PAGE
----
Martin Luther King, Jr. was 25 years old when he and his new wife, Coretta, moved to Montgomery, Alabama in 1954. He was to be pastor of Montgomery’s Dexter Avenue Baptist Church.
Less than one year later, Rosa Parks was arrested for refusing to give up her seat to a white person on a Montgomery city bus.
Montgomery’s black leaders were looking for a court challenge to the state and city ordinances stipulating segregated buses. Mrs. Parks, a seamstress who was active with the NAACP, was a perfect test case.
Hastily, leaders called for a meeting of black citizens at the spacious Holt Street Church. Though new to town, Martin Luther King Jr. was known for the power of his sermons, so the leaders asked him to open the meeting.
With less than an hour’s warning about his role in the event, King rose to the occasion. His words energized the citizens that gathered, and the boycott was ultimately effective.
The Holt Street Church was his first public address. He was 25 years old.
Martin Luther King Jr.
King was born in 1929 in Atlanta. He was the middle child of Reverend Martin Luther King Sr. and Alberta King. Growing up, King loved singing and was an active member of the church choir. In the segregated high school he attended, he also was a prominent member of the debate team.
King learned from his father about standing up for yourself. If a policeman addressed King Sr. as “boy,” the reverend respectfully corrected the officer.
Another time when Martin Sr. took his son shopping for a pair of new shoes, a clerk insisted they move to the back of the store to be served. The Kings left without making a purchase.
There were other indignities, large and small, and Martin absorbed the polite and measured way his father navigated through whatever came his way.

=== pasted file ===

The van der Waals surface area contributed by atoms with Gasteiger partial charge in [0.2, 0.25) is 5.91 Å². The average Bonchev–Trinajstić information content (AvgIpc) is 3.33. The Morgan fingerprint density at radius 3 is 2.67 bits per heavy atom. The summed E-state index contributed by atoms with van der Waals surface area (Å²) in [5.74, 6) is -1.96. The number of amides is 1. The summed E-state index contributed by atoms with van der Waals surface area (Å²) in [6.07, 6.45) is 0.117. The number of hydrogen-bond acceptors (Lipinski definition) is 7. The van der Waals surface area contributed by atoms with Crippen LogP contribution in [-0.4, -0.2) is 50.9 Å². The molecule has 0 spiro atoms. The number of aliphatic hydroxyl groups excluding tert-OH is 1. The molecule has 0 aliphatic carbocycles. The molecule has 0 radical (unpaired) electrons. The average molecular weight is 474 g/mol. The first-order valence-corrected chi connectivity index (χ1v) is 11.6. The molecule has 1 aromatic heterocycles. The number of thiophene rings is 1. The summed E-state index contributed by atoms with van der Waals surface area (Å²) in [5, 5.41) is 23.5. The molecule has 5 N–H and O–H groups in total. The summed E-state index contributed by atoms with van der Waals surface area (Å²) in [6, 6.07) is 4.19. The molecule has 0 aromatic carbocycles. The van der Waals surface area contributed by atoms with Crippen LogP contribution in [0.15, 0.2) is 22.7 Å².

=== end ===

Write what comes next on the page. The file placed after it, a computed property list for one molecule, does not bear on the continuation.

In his teen years, he was invited to compete in a debate competition in Dublin, Georgia, a little over 100 miles southeast of Atlanta.
On the way home, Martin and the teacher were asked to stand so that white people could sit. At first Martin refused, but his coach indicated he needed to get up. Later, King said he was “the angriest he had ever been in his life.”
King attended Morehouse College in Atlanta. During his senior year (1947), he resolved to enter the ministry. He had doubts about the wisdom of becoming a minister, but time and experience made him feel that the church would give him a base for helping mankind.
From Morehouse, King went on toe Crozer Theological Seminary in Upland, Pennsylvania. His father connected him to the reverend at nearby Calvary Baptist Church, and he and a few other students were able to supplement their studies by working with J. Pius Barbour, a highly respected man in the Baptist Church.
On June 18, 1953, King married Coretta Scott in her hometown of Heiberger, Alabama. One year later, Martin and Coretta moved to Montgomery. King was to be the pastor of the Dexter Avenue Baptist Church.
Montgomery Bus Boycott
The Fourteenth Amendment, ratified in 1868, defined U.S. citizenship and forbade the states from restricting the rights of any citizen. However, in some parts of the country, cities and states overrode the amendment with local Jim Crow laws. Both the city of Montgomery and the state of Alabama maintained ordinances that African Americans had to sit in the rear section of buses. And if a white rider got on and needed a seat, the black person was to yield their seat even if he or she was in the proper section of the bus.
Black leaders in Montgomery were looking for a good opportunity to fight this constitutionally in court. In March of 1955, they thought they had their case when Claudette Colvin was arrested for refusing to give up her seat.
Leaders were preparing the legal work when they learned Claudette was only 15. They knew this challenge wouldn’t be easy, and they didn’t want a minor mixed up in what could be a lengthy protest. They opted to wait it out.
A new opportunity presented itself on December 1, 1955. Rosa Parks and her husband Raymond were active in the National Association for the Advancement of Colored People. She also worked as a seamstress in a department store in downtown Montgomery.